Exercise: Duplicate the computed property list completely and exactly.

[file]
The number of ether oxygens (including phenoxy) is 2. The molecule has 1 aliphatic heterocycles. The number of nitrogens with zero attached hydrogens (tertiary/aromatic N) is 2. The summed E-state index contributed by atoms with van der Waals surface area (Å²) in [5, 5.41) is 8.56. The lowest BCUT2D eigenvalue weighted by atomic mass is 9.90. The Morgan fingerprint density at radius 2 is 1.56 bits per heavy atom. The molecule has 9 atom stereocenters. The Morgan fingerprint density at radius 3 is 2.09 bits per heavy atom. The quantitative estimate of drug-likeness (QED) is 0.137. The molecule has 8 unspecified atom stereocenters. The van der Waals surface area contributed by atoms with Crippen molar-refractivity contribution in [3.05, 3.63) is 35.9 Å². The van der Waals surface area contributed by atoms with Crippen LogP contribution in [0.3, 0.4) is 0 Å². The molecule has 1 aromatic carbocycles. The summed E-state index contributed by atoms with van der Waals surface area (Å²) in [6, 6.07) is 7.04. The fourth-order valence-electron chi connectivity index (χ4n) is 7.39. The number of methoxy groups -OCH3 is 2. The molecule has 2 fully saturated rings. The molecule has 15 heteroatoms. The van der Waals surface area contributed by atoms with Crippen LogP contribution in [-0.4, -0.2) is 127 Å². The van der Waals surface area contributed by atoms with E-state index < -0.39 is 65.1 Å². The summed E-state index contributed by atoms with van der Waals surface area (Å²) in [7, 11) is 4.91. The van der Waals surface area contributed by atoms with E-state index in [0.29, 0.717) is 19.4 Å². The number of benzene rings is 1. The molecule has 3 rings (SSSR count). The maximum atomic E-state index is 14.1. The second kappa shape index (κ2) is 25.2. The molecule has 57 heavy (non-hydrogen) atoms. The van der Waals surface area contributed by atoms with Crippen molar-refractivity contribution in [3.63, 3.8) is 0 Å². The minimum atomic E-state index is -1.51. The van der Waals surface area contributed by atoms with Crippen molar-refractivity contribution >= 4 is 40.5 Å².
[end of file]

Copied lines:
The number of ether oxygens (including phenoxy) is 2. The molecule has 1 aliphatic heterocycles. The number of nitrogens with zero attached hydrogens (tertiary/aromatic N) is 2. The summed E-state index contributed by atoms with van der Waals surface area (Å²) in [5, 5.41) is 8.56. The lowest BCUT2D eigenvalue weighted by atomic mass is 9.90. The Morgan fingerprint density at radius 2 is 1.56 bits per heavy atom. The molecule has 9 atom stereocenters. The Morgan fingerprint density at radius 3 is 2.09 bits per heavy atom. The quantitative estimate of drug-likeness (QED) is 0.137. The molecule has 8 unspecified atom stereocenters. The van der Waals surface area contributed by atoms with Crippen molar-refractivity contribution in [3.05, 3.63) is 35.9 Å². The van der Waals surface area contributed by atoms with Crippen LogP contribution in [0.3, 0.4) is 0 Å². The molecule has 1 aromatic carbocycles. The summed E-state index contributed by atoms with van der Waals surface area (Å²) in [6, 6.07) is 7.04. The fourth-order valence-electron chi connectivity index (χ4n) is 7.39. The number of methoxy groups -OCH3 is 2. The molecule has 2 fully saturated rings. The molecule has 15 heteroatoms. The van der Waals surface area contributed by atoms with Crippen LogP contribution in [-0.4, -0.2) is 127 Å². The van der Waals surface area contributed by atoms with E-state index < -0.39 is 65.1 Å². The summed E-state index contributed by atoms with van der Waals surface area (Å²) in [7, 11) is 4.91. The van der Waals surface area contributed by atoms with E-state index in [0.29, 0.717) is 19.4 Å². The number of benzene rings is 1. The molecule has 3 rings (SSSR count). The maximum atomic E-state index is 14.1. The second kappa shape index (κ2) is 25.2. The molecule has 57 heavy (non-hydrogen) atoms. The van der Waals surface area contributed by atoms with Crippen molar-refractivity contribution in [3.63, 3.8) is 0 Å². The minimum atomic E-state index is -1.51. The van der Waals surface area contributed by atoms with Crippen molar-refractivity contribution >= 4 is 40.5 Å².